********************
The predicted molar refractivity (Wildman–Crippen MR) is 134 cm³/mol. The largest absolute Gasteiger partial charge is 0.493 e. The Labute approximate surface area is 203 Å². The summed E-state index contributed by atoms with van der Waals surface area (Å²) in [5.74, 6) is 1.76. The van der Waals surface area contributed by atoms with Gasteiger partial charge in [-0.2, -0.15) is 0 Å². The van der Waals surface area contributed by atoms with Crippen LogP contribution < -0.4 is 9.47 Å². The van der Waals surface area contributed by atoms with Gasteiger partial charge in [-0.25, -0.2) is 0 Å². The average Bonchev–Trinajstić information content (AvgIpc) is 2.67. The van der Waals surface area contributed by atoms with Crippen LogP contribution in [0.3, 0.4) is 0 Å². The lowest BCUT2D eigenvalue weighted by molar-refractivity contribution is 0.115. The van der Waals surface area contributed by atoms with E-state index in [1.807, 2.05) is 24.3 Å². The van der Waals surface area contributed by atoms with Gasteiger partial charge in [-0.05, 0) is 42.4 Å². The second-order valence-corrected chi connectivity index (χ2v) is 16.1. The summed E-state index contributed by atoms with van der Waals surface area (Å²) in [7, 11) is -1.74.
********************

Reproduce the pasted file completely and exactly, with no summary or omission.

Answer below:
The predicted molar refractivity (Wildman–Crippen MR) is 134 cm³/mol. The largest absolute Gasteiger partial charge is 0.493 e. The Labute approximate surface area is 203 Å². The summed E-state index contributed by atoms with van der Waals surface area (Å²) in [5.74, 6) is 1.76. The van der Waals surface area contributed by atoms with Gasteiger partial charge in [-0.2, -0.15) is 0 Å². The van der Waals surface area contributed by atoms with Crippen LogP contribution < -0.4 is 9.47 Å². The van der Waals surface area contributed by atoms with Gasteiger partial charge in [-0.25, -0.2) is 0 Å². The average Bonchev–Trinajstić information content (AvgIpc) is 2.67. The van der Waals surface area contributed by atoms with Crippen LogP contribution in [0.3, 0.4) is 0 Å². The lowest BCUT2D eigenvalue weighted by molar-refractivity contribution is 0.115. The van der Waals surface area contributed by atoms with E-state index in [1.807, 2.05) is 24.3 Å². The van der Waals surface area contributed by atoms with Gasteiger partial charge in [-0.05, 0) is 42.4 Å². The second-order valence-corrected chi connectivity index (χ2v) is 16.1. The summed E-state index contributed by atoms with van der Waals surface area (Å²) in [7, 11) is -1.74.